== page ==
Low energy solar particles beyond Earth and found near the sun, Using data from NASA’s Parker Solar Probe (PSP), a team led by the Southwestern Research Institute identified low-energy particles that lurk near the sun and are likely to be produced far outside Earth’s orbit through interactions with the solar wind.

The PSP is closer to the sun than other probes and carries hardware developed by SwRI.

Scientists are researching the mysterious nature of the sun to answer many questions, including protecting space travelers and technology from sunlight.

“Our main goal is to identify the acceleration mechanism that produces and transports harmful, high-energy particles from the solar atmosphere in the solar system, even near the Earth’s environment,” Dr. Mihir Desai, one of the researchers in the Integrated Solar Science Research Mission Toolkit (IS? IS), a multi-institutional project led by lead researcher Professor Dave McComas from Princeton University. Low energy solar particles beyond Earth and found near the sun.

IS? IS consists of two instruments, the High Energy Particulate Instrument (EPI-Hai) and the Low Energy Particulate Instrument (EPI-Lo). “With EPI-Lo we were able to measure very low-energy particles in an unexpected proximity to the sun’s environment.

We have considered many explanations for their existence, but in the end we found that it was smoke aimed at the interaction between slow and fast moving solar wind regions that accelerate energetic particles outside Earth’s orbit.

Some of them travel back to the sun and slow down against the solar wind waves, but still maintain very high energy.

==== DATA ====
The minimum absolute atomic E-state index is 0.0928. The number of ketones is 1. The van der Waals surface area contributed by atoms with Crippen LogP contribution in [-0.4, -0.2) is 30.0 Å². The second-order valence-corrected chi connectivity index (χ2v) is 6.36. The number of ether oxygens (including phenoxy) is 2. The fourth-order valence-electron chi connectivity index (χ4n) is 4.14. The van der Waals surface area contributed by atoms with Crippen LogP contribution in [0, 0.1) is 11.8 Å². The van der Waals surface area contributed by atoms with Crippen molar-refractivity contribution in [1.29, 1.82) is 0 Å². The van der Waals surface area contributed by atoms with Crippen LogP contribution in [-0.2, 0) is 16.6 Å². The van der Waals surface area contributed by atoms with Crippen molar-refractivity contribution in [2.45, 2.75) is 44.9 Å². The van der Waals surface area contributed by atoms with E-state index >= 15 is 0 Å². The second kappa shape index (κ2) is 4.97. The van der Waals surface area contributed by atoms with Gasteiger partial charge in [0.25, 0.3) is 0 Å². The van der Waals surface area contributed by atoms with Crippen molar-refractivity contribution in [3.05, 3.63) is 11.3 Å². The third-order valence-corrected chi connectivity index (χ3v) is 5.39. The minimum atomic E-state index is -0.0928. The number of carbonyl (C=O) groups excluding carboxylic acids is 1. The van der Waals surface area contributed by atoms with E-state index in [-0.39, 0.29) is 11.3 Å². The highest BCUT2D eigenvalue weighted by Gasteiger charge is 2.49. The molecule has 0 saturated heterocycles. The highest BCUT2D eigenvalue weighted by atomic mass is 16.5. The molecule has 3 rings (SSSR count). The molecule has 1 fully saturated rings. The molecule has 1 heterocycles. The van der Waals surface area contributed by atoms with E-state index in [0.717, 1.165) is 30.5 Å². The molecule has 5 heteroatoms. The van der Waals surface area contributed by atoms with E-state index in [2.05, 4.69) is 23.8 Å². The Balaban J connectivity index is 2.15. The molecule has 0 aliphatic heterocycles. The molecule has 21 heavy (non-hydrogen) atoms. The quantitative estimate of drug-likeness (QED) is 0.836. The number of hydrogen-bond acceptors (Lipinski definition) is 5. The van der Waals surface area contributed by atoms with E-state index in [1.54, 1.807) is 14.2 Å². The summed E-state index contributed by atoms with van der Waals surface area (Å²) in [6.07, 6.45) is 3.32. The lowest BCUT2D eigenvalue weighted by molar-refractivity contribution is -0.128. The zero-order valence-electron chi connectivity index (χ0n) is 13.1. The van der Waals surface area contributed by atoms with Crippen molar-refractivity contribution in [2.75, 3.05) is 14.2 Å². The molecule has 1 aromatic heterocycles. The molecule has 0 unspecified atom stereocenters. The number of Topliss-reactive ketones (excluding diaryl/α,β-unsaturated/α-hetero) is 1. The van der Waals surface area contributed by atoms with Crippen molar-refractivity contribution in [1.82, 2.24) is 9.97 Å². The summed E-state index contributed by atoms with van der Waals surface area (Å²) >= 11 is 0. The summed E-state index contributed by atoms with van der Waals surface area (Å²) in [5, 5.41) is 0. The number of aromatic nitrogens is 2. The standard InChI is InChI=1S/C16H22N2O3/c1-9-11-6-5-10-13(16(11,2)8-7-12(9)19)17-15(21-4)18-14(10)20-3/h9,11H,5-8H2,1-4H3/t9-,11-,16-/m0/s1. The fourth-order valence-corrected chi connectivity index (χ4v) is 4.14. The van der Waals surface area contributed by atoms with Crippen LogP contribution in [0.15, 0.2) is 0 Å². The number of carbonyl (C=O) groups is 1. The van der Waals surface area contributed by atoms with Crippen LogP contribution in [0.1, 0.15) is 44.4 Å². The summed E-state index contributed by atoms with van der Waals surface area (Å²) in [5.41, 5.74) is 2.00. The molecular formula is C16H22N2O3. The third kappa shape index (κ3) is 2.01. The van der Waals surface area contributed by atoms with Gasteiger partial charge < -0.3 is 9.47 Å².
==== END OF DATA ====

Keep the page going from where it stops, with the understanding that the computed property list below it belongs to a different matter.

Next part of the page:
The PSP, which travels 4 million miles from the surface of the sun, collects new solar data to help scientists understand how solar events such as solar radiation occur. B. Ejection of the coral mass affects the life of the earth. During the rising part of the solar activity cycle, our star releases large amounts of excited material, magnetic fields and electromagnetic radiation in the form of Coronal Mass Ejection (CME). Low energy solar particles beyond Earth and found near the sun.

This material is integrated into the solar wind, a constant flow of charged particles released from the upper solar atmosphere. High-energy solar particles (SEP) pose a serious radiation threat to researchers who live and work outside Earth’s orbit, and to technological assets such as space communications and satellites.

Its mission is to take the first direct measurements of low-energy populations and dangerous high-energy particles around the sun where acceleration occurs.

When solar activity slows down about every 11 years, the equatorial region of the sun flows slower than the solar wind and moves at a speed of about 1 million miles per hour, million miles per hour. Stream Regional Interaction (SIR) results from border interactions between fast and slow solar winds.

Fast-moving currents tend to outperform slower currents that appear in the western sun than they do and form turbulent interaction zones (CIR), which, unlike the shock waves generated by CME and accelerated particles.

“For the first time, we observed low-energy particles from this CIR near Mercury’s orbit,” Desai said. “We also compare PSP data with data from STEREO, other solar investigations. We hope to get a clear picture of the origin and process of these particles by measuring the full spectrum of the energy population and comparing the data with other measurements.

The next step is integrating data into the model to better understand the origins of SEP and other material. Parker’s solar investigation will solve many puzzling scientific questions and will surely produce new ones.


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